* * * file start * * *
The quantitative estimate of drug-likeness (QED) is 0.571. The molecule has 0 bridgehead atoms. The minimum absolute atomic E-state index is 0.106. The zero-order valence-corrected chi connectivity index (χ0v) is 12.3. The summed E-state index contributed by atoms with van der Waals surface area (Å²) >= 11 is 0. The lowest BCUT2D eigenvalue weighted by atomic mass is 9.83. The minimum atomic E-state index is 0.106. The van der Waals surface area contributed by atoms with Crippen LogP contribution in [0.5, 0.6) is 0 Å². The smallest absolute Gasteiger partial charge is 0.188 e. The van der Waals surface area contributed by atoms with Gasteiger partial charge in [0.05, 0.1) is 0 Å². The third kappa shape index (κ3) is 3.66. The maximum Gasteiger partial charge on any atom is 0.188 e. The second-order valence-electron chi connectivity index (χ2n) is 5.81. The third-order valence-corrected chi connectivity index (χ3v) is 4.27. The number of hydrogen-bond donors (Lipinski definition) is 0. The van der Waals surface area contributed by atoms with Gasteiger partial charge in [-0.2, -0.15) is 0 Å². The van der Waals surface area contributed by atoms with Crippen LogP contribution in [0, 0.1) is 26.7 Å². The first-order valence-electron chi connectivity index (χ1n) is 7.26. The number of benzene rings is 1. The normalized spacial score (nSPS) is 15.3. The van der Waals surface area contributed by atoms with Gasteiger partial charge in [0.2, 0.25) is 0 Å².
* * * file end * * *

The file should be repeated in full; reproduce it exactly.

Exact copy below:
The quantitative estimate of drug-likeness (QED) is 0.571. The molecule has 0 bridgehead atoms. The minimum absolute atomic E-state index is 0.106. The zero-order valence-corrected chi connectivity index (χ0v) is 12.3. The summed E-state index contributed by atoms with van der Waals surface area (Å²) >= 11 is 0. The lowest BCUT2D eigenvalue weighted by atomic mass is 9.83. The minimum atomic E-state index is 0.106. The van der Waals surface area contributed by atoms with Crippen LogP contribution in [0.5, 0.6) is 0 Å². The smallest absolute Gasteiger partial charge is 0.188 e. The van der Waals surface area contributed by atoms with Gasteiger partial charge in [0.05, 0.1) is 0 Å². The third kappa shape index (κ3) is 3.66. The maximum Gasteiger partial charge on any atom is 0.188 e. The second-order valence-electron chi connectivity index (χ2n) is 5.81. The third-order valence-corrected chi connectivity index (χ3v) is 4.27. The number of hydrogen-bond donors (Lipinski definition) is 0. The van der Waals surface area contributed by atoms with Gasteiger partial charge in [-0.2, -0.15) is 0 Å². The van der Waals surface area contributed by atoms with Crippen LogP contribution in [0, 0.1) is 26.7 Å². The first-order valence-electron chi connectivity index (χ1n) is 7.26. The number of benzene rings is 1. The normalized spacial score (nSPS) is 15.3. The van der Waals surface area contributed by atoms with Gasteiger partial charge in [0.2, 0.25) is 0 Å².